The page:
News: The St. Louis Tap Festival Turns 19

The 19th annual St. Louis Tap Festival, July 26–31, will include master workshops, tap jams and a panel discussion at the Sheraton Hotel in Clayton, Missouri. Participants of all ages are welcome to perform in a showcase at the University of Missouri–St. Louis on Friday. The “All That Tap” show on Saturday will feature the festival’s guest artists and teachers, including Dormeshia Sumbry-Edwards, Max Pollak and Germaine Salsberg.

 

“The point of our festival is to allow tappers to find their voice, and the teachers who I bring in are not just teaching steps, but how to really dance and be a musician with your feet,” says Professor Robert L. Reed, tap teacher, performer and founder of the St. Louis Tap Festival.

 

Gene GeBauer, former Broadway performer and founder of the University of Iowa tap program, will be honored. And Dr. Jeni LeGon, one of the first African American female tap soloists, is the festival’s special guest. “These wonderful people need to be recognized, even though they may not be in the limelight as they once were,” says Reed. “They’re still going, and they continue to pass along the joy of tap dancing.” For more: www.tapheritage.org

 

—Rachel Zar

 

Photo of Dormeshia Sumbry-Edwards teaching class, courtesy of St. Louis Tap Festival.

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Alwin Courcy, courtesy Ballet des Amériques

Carole Alexis has been enduring the life-altering after-effects of COVID-19 since April 2020. For months on end, the Ballet des Amériques director struggled with fevers, tingling, dizziness and fatigue. Strange bruising showed up on her skin, along with the return of her (long dormant) asthma, plus word loss and stuttering.

"For three days I would experience relief from the fever—then, boom—it would come back worse than before," Alexis says. "I would go into a room and not know why I was there." Despite the remission of some symptoms, the fatigue and other debilitating side effects have endured to this day. Alexis is part of a tens-of-thousands-member club nobody wants to be part of—she is a COVID-19 long-hauler.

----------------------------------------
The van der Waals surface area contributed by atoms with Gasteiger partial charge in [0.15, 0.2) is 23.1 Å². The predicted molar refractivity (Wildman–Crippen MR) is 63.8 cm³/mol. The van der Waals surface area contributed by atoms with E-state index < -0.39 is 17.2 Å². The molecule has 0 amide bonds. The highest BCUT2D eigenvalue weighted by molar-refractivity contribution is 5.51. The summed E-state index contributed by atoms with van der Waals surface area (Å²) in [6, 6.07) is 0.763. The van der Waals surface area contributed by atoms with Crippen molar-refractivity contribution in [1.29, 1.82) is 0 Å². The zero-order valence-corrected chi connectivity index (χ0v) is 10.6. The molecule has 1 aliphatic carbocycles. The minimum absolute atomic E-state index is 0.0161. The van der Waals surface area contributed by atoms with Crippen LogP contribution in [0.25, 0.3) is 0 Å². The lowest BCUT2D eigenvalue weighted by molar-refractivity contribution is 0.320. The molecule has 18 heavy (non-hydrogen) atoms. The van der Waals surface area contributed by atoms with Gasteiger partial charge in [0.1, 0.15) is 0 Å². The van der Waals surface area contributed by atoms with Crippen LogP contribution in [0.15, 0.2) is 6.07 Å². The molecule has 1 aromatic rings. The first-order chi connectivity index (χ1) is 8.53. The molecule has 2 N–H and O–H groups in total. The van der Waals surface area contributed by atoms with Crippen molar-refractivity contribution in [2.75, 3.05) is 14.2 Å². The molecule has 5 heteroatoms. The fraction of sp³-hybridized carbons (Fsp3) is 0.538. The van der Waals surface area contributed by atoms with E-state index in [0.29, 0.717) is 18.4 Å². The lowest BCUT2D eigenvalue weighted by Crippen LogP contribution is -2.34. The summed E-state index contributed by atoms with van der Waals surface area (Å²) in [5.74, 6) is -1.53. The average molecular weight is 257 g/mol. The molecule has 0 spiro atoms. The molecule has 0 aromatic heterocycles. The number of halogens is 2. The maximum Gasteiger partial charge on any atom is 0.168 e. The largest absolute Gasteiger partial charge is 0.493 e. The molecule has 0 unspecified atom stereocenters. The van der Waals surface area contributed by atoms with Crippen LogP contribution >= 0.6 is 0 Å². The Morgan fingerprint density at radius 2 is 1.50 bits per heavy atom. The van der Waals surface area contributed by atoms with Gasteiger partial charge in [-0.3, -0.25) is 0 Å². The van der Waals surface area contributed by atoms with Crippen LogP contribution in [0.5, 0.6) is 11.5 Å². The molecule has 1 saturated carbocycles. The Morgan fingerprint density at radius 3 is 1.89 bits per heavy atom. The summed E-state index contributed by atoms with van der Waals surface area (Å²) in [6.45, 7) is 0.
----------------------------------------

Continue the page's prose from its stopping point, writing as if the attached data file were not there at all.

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Annika Abel Photography, courtesy Griffith

When the murder of George Floyd in Minneapolis last May catalyzed nationwide protests against systemic racism, the tap community resumed longstanding conversations about teaching a Black art form in the era of Black Lives Matter. As these dialogues unfolded on social media, veteran Dorrance Dance member Karida Griffith commented infrequently, finding it difficult to participate in a meaningful way.

"I had a hard time watching people have these conversations without historical context and knowledge," says Griffith, who now resides in her hometown of Portland, Oregon, after many years in New York City. "It was clear that there was so much information missing."

For example, she observed people discussing tap while demonstrating ignorance about Black culture. Or, posts that tried to impose upon tap the history or aesthetics of European dance forms.

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Courtesy Tonawanda Dance Arts

If you're considering starting a summer program this year, you're likely not alone. Summer camp and class options are a tried-and-true method for paying your overhead costs past June—and, done well, could be a vehicle for making up for lost 2020 profits.

Plus, they might take on extra appeal for your studio families this year. Those struggling financially due to the pandemic will be in search of an affordable local programming option rather than an expensive, out-of-town intensive. And with summer travel still likely in question this spring as July and August plans are being made, your studio's local summer training option remains a safe bet.

The keys to profitable summer programming? Figuring out what type of structure will appeal most to your studio clientele, keeping start-up costs low—and, ideally, converting new summer students into new year-round students.

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